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Solutions for Card-Present Transactions

As payment methods and hardware technology continue to evolve, new payment devices continue to be introduced to the marketplace to allow you to accept payments in person.

Each piece of hardware is unique and will vary on which payment methods they support. These methods include magstripe swipe, Chip, Chip & PIN, and tap (NFC). Their available connectivity also varies, such as ethernet, Wi-Fi, Bluetooth, audio jack, 3G, among others. Merchants are not short on hardware options, and each component needs to be carefully selected based on your business needs.

Credit and Debit Terminals

If you are accepting payments in person, then you will need to decide which terminal is right for your business. There are a variety of wired and wireless terminals available to choose from that will allow you to quickly and easily accept payments in person.

What makes a terminal different from mobile readers is that they don’t need to be connected to a computer or paired with a device (such as a phone or tablet). These terminals can operate in a stand-alone environment as long as they have internet or phone-line connectivity. This means that a merchant can easily add a terminal to their store’s countertop and simply accept payments. The frequent downside of terminals is their lack of software and functionality, they typically only offer basic payment functionality and lack any “smarts” or data-driven insights that a true Point-of-Sale system would provide.

Card Readers

Card readers, unlike terminals, typically rely on another device that they need to pair with for connectivity and to be able to initialize transactions. These devices can include phones, tablets, Macs, PCs, and other workstations. While this dependency may be seen as a disadvantage, there are also numerous benefits to using a card reader.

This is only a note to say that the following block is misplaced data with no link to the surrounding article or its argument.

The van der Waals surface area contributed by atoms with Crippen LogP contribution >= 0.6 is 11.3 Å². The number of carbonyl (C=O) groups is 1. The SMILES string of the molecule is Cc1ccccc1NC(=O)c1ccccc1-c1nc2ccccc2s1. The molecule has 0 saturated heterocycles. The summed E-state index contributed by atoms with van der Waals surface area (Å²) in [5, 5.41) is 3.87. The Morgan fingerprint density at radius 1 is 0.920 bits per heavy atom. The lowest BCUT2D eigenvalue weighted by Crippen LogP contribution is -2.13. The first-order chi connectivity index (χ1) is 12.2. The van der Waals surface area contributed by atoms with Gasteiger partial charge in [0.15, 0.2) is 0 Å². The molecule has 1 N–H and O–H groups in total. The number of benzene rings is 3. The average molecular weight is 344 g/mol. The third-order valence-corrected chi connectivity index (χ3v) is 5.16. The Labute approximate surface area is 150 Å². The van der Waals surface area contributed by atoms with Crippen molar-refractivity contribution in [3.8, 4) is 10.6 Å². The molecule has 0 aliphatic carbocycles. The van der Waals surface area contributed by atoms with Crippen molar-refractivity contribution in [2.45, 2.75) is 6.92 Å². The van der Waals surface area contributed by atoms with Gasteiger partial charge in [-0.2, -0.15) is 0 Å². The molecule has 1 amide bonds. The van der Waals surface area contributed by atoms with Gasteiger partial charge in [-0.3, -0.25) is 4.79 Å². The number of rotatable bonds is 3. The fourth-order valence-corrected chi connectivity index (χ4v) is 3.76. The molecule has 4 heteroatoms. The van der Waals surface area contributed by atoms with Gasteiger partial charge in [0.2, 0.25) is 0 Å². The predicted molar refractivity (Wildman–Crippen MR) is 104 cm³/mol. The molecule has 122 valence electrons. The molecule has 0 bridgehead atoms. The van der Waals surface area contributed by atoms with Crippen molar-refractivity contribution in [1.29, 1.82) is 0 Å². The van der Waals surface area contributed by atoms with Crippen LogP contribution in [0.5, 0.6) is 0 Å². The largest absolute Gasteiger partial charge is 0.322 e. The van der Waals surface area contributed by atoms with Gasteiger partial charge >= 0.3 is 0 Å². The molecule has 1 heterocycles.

• MOBILITY - By pairing with phones and using their data, card readers allow for easy on-the-go payment acceptance.
  • LOWER COST - Since they are dependant on another device to provide some of their functionality, card reader hardware is relatively simple compared to other hardware options meaning it can often be priced lower than terminals. There is also the added savings of not having to outfit your long-range terminal with a SIM card and paying monthly for separate data.
  • SCALABILITY - Merchants that have numerous locations or large teams of people spread out over multiple locations often choose to accept payments by purchasing a large number of card readers at a lower cost than individual terminals.
  • SMART DATA - Pairing with smartphones and computers gives mobile readers the ability to allow payments to flow through more sophisticated apps and Point-of-Sale systems than typical stand-alone terminals which can centralize and your data and provide valuable sales insights.

The original card readers had limited connectivity options and were only able to connect with mobile phone audio jacks and only able to accept magstripe transactions. However, new card readers continue to be introduced with more connectivity and payment method options, blurring the lines between readers and terminals and redefining merchants’ hardware requirements.

In Store Point-of-Sale Systems

If you are interacting directly with customers, then you will most likely need a Point-of-Sale (POS) system for your business. The traditional POS option is the standard cash register that you grew up with, however, new technologies in software and data collection mean that business owners have a wide variety of modern options to choose from today. Cloud-based POS software has made POS systems accessible for small businesses and they are able to completely replace the functionality of a cash register while increasing efficiency, lowering costs, and saving space. To use a mobile POS, you just need to download the application on your mobile device, tablet, or desktop and you can begin processing immediately.

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